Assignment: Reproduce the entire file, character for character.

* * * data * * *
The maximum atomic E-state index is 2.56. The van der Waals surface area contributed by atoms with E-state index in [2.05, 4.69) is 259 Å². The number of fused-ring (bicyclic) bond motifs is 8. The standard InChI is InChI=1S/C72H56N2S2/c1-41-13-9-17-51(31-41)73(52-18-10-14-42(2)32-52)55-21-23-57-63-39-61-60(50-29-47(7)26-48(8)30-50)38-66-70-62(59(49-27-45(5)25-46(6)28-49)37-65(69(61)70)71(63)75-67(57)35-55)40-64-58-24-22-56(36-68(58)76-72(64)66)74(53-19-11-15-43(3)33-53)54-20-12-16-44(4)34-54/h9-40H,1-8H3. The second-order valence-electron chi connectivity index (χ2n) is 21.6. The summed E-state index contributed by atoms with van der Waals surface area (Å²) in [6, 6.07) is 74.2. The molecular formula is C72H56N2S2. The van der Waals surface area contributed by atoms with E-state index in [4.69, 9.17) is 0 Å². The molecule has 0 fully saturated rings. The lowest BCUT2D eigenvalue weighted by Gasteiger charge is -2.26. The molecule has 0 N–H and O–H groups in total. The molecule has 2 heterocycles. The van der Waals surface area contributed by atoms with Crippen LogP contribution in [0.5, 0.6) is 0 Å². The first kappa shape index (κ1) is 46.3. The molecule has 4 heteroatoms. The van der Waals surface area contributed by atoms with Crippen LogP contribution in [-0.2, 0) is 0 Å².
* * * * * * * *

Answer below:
The maximum atomic E-state index is 2.56. The van der Waals surface area contributed by atoms with E-state index in [2.05, 4.69) is 259 Å². The number of fused-ring (bicyclic) bond motifs is 8. The standard InChI is InChI=1S/C72H56N2S2/c1-41-13-9-17-51(31-41)73(52-18-10-14-42(2)32-52)55-21-23-57-63-39-61-60(50-29-47(7)26-48(8)30-50)38-66-70-62(59(49-27-45(5)25-46(6)28-49)37-65(69(61)70)71(63)75-67(57)35-55)40-64-58-24-22-56(36-68(58)76-72(64)66)74(53-19-11-15-43(3)33-53)54-20-12-16-44(4)34-54/h9-40H,1-8H3. The second-order valence-electron chi connectivity index (χ2n) is 21.6. The summed E-state index contributed by atoms with van der Waals surface area (Å²) in [6, 6.07) is 74.2. The molecular formula is C72H56N2S2. The van der Waals surface area contributed by atoms with E-state index in [4.69, 9.17) is 0 Å². The molecule has 0 fully saturated rings. The lowest BCUT2D eigenvalue weighted by Gasteiger charge is -2.26. The molecule has 0 N–H and O–H groups in total. The molecule has 2 heterocycles. The van der Waals surface area contributed by atoms with Crippen LogP contribution in [0.5, 0.6) is 0 Å². The first kappa shape index (κ1) is 46.3. The molecule has 4 heteroatoms. The van der Waals surface area contributed by atoms with Crippen LogP contribution in [-0.2, 0) is 0 Å².